I have heard that breaching is not typical behavior but I have yet to be on a whale watch when it doesn't happen, and I have been on many. I'm going to call it just good luck. Today was no exception, the captain slowed the boat for a very active young humpback who entertained the crowd for quite a while breaching, tail lobbing, and at one point rolling onto his back and holding both flippers in the air. I watched for quite some time too, I wanted to see all of him, partly to make the carvings more accurate, but mainly out of total fascination, the same way I feel when I see any wild creature. The Captain had turned the boat for a better view, causing all of the other passengers to rush to the other side of the boat to continue watching the youngster play. I stayed put, because I saw a different spout off in the distance. I don't know what was different about it, maybe it was taller, narrower. I'm definitely no whale scientist so the most I can say is different. And then it surfaced, a skinny pencil of a whale, and arched its back showing off a chiseled, large fin. I knew it wasn't a Humpback, its head was smooth and dark. The Captain saw it too and told the crowd there was a Fin Whale on the port side of the boat. None of the others came to see it. Maybe because it was not "doing tricks" as one tourist called the show of breeches we had gotten earlier. No spectacle from this Fin Whale, just fluid grace and slow beauty. And I was blown away. when I got home I did the obvious, googled them and looked, read and learned.
So why did I name this board as I did? A few weeks ago someone posted something on Facebook, and I read it. It left me with a tangible need to hear more of this voice. What I read was a poem "We all want to see a Mammal" by Elizabeth Bradfield.
Let me first explain my relationship with poetry: Like many, I was introduced to poetry in high school. I'm sure I endured some American literature class or other, but my days in high school were spent daydreaming, skipping classes, and when that was not possible, desperately trying to be still and pay attention. I thought poets spoke in code, and had no ability to decipher the message. The situation did not improve in college. Mind you, I have a Bachelors in Nursing. I am not sure why, exactly, the faculty of a nursing school decided that I needed to take poetry (or art and religion) except to give me time to catch up on sleep after working brutal shifts in the ER. Nurses don't need poetry. We need pharmacology, anatomy and physiology, Pathology. But poetry? What would we do with it? To make matters worse, this exceptional teacher expected us to write the stuff, not just read other's work. Really. He instructed us to write a villanelle (really, spellcheck, you don't know that word? A 19 line poem of 5 tercets, 2 repeating rhymes and 2 repeating refrains, similar to a song) and write one I did ("I cannot write a Villanelle, I'd rather spend my time in hell..." pretty sure it slid downhill into sarcasm and vulgarity from there.) Anyway. Poetry. Yeah, not for me. Until. Until I read that poem. Her poem. It left me... different. And wanting more. I googled her (and made the connection. They are always so slow to come, those connections) and found her excellent little blog called "the Haul Out" on her website.I devour that blog whenever I can, at work, in the shop. I now have her book Once Removed, a collection of poetry I have been reading and re reading all month. I had no idea poetry could speak to a person like this. LIke art speaks, or music. Poems are a gamble for their creators. Readers are given passage into the poet's most inner space. Bradfield's poems are honest, genuine. They bring you into her fold. And that is as big a gift as getting to see a fin whale's grace in the ocean.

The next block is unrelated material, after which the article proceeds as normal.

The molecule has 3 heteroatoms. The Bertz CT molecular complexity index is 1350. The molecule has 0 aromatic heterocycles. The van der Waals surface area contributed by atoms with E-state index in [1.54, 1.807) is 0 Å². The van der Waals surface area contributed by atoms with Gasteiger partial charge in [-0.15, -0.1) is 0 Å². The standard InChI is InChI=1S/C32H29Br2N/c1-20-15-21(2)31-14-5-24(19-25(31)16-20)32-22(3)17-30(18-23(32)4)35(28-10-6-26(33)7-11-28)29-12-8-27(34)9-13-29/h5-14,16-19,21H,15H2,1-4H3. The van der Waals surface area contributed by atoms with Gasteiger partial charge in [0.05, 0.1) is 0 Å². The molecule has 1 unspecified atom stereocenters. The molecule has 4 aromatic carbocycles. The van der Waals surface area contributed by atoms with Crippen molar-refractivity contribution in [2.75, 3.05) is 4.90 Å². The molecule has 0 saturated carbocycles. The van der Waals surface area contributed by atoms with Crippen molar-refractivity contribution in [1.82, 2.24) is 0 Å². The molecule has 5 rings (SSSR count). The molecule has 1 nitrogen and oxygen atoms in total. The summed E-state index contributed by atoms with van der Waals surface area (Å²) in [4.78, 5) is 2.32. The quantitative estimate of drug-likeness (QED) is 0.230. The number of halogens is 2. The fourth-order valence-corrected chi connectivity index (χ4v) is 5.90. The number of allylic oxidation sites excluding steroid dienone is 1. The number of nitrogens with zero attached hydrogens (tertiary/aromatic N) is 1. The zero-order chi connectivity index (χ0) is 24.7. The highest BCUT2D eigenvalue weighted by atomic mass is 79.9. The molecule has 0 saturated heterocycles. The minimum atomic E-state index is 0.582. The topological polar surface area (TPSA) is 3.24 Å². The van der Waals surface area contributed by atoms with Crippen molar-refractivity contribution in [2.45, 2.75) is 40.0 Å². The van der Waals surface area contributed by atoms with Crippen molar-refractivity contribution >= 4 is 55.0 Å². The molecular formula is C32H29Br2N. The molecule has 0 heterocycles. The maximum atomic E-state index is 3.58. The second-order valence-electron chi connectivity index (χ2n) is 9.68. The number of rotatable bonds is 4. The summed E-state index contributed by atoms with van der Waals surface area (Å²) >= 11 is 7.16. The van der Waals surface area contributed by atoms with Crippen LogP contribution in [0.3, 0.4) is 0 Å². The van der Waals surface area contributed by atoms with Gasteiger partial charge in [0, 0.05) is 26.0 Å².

Find yourself a quiet place and give this woman a read. She'll restore you. I promise.